3. On why the little things matter too – Jobs father had taught him that a drive for perfection meant caring about the craftsmanship, even for the parts unseen. Jobs applied that to the layout of the circuit board inside the Apple II. He rejected the initial design as the lines weren’t straight enough”. This point is again critical. Most businesses do the big things just fine. The ones that go onto become great brands care about the little things too, as this is where differentiation and ultimately, perfection lies.

Anyway, enough from me. read it. It’s an amazing and beautifully written book.

This is why the Apple brand is still world class

Sometimes I fall right out of love with Apple, mainly because it isn’t individual or special any more, but this just reaffirmed why Apple is still an astonishing brand with a stunning eye for detail.

I asked Siri a simple question “who let the dogs out?” and this is the conversation we had.

 Apple Siri - Who let the dogs out? Who, who who, who who

Apple Siri – Who let the dogs out? Who, who who, who who

Apple as a brand has always had it’s own little quirks and one of these is Siri. Apple have pre-programmed jokes into it that we slowly uncover as we use it. One of my other favourites happens if you tell Siri you are a little drunk.

‘Neither of us is driving home then’ comes back as an answer with a button to press to call a taxi.

That could have been done in a totally boring way or ignored as a valid question/statement, but Apple, in the search for the tiny details that really make a brand special, have hidden these beautiful brand quirks all over the products and I love them for it.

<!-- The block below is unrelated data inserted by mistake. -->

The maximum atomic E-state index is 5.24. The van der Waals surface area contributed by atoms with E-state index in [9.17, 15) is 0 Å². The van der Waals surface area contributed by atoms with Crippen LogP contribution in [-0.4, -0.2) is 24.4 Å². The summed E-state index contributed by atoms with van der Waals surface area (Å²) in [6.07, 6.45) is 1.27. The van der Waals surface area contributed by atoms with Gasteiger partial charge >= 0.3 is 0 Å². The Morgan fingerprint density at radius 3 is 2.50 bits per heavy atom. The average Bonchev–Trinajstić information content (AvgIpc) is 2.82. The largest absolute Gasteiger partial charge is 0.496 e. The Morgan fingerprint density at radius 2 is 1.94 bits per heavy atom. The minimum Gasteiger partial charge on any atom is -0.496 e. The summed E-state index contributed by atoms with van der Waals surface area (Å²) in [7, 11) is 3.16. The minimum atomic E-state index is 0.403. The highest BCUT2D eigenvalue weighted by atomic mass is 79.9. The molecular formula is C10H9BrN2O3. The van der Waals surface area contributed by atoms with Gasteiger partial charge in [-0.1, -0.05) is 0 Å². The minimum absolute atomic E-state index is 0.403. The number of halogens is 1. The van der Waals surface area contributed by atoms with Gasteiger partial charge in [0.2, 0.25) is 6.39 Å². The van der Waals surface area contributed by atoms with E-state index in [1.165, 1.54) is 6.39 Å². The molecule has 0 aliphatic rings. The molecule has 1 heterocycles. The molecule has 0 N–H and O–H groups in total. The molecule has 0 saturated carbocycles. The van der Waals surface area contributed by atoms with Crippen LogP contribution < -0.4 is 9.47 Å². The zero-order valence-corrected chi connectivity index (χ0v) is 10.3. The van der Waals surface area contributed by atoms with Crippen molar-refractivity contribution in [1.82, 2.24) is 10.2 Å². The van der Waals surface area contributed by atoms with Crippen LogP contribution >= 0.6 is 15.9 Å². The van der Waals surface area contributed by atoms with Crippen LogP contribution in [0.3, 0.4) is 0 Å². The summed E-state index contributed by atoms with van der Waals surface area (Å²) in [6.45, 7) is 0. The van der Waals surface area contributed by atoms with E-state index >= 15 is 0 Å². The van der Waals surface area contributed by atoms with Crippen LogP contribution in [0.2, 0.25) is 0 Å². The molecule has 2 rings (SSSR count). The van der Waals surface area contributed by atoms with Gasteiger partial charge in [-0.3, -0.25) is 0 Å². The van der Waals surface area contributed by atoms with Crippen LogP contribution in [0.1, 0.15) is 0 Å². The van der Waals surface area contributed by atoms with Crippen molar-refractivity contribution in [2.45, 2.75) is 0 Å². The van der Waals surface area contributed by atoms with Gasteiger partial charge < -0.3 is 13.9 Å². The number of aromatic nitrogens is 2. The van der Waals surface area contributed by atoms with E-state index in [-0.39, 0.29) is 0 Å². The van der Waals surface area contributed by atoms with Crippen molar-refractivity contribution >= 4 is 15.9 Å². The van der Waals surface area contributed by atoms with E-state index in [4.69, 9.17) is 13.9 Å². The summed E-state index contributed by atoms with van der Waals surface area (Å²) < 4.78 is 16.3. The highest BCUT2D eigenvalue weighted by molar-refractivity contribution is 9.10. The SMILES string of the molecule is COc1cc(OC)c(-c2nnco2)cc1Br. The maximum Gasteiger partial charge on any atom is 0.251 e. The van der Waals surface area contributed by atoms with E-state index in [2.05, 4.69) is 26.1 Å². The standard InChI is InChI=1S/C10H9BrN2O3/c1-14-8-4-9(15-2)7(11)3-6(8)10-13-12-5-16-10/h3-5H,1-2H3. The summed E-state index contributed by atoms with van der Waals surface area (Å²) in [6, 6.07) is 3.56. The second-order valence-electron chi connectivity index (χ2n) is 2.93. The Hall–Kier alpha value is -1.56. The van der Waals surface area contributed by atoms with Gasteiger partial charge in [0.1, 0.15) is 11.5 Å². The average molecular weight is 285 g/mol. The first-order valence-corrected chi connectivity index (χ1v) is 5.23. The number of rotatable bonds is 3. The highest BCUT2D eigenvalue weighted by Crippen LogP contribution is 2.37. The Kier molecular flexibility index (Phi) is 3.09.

The beginning of the end for Apple

iPhone 5 is almost here, but does anyone really, really care?
iPhone 5 is almost here, but does anyone really, really care?

I was asked by my good friend Simon Egan today to comment on what I thought about this article on the BBC about Apple, which basically says they are no longer innovative and have become merely followers. And, despite being an Apple user for well over 20 years (before it was this widespread) I have to say, I agreed with it.

In fact, I completely agree. Apple is no longer special or surprising. It’s too ubiquitous to be different or sought after.

iPhone five with its new dock will annoy masses of people as it will render all their own kit worthless. I have a beautiful Valve based Amplifier that was totally designed around that very connecter. Admittedly I use it with my old style disk based chunky iPod and not my iPhone, but it means the end is nigh.

My sixteen year old daughter broke her iPhone (by dropping it down the toilet) and moaned for a few days but it’s all gone quiet. She is now using my old Nokia and has just stopped complaining because it’s a better phone and you can still text. The rest is a waste of time done better by other devices. I experimented a few years back and lived without my iPhone for three months. I enjoyed it and may well go back there.

Unless apple do something truly radical it will begin to fail. The new Televsion they are due to launch will give them a big positive blip but I can’t see them being able to do much after that. Most of our tech is covered and unless they invent a new category like they did with the original iPod, they may well be left high and dry.

They could obviously extend into Domestic appliances? But for me, that really will be the end. Look at Bugatti, Dualit and the other once great brands that have gone into pastiche brand extensions. That’s where apple will arrive soon enough unless they go back to where they should be and innovate.

Microsoft copies Apple (again)